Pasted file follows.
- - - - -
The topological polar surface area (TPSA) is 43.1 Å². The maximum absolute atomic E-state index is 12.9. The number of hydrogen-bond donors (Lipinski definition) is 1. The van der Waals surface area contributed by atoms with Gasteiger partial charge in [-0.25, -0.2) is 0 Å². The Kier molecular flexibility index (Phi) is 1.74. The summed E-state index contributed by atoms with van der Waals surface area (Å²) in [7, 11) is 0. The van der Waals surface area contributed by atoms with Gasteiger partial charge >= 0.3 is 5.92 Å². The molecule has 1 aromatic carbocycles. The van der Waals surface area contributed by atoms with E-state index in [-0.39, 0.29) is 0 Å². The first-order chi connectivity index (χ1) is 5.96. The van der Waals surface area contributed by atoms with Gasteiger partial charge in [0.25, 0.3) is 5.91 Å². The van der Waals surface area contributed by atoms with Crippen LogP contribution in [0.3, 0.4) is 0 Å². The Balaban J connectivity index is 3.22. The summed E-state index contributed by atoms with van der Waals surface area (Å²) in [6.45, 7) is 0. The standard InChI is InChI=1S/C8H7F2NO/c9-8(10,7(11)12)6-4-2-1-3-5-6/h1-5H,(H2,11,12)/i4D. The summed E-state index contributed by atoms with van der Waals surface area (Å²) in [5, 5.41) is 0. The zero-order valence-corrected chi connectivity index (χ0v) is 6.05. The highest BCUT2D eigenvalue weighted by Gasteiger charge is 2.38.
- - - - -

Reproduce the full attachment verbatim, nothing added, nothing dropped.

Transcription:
The topological polar surface area (TPSA) is 43.1 Å². The maximum absolute atomic E-state index is 12.9. The number of hydrogen-bond donors (Lipinski definition) is 1. The van der Waals surface area contributed by atoms with Gasteiger partial charge in [-0.25, -0.2) is 0 Å². The Kier molecular flexibility index (Phi) is 1.74. The summed E-state index contributed by atoms with van der Waals surface area (Å²) in [7, 11) is 0. The van der Waals surface area contributed by atoms with Gasteiger partial charge >= 0.3 is 5.92 Å². The molecule has 1 aromatic carbocycles. The van der Waals surface area contributed by atoms with E-state index in [-0.39, 0.29) is 0 Å². The first-order chi connectivity index (χ1) is 5.96. The van der Waals surface area contributed by atoms with Gasteiger partial charge in [0.25, 0.3) is 5.91 Å². The van der Waals surface area contributed by atoms with Crippen LogP contribution in [0.3, 0.4) is 0 Å². The Balaban J connectivity index is 3.22. The summed E-state index contributed by atoms with van der Waals surface area (Å²) in [6.45, 7) is 0. The standard InChI is InChI=1S/C8H7F2NO/c9-8(10,7(11)12)6-4-2-1-3-5-6/h1-5H,(H2,11,12)/i4D. The summed E-state index contributed by atoms with van der Waals surface area (Å²) in [5, 5.41) is 0. The zero-order valence-corrected chi connectivity index (χ0v) is 6.05. The highest BCUT2D eigenvalue weighted by Gasteiger charge is 2.38.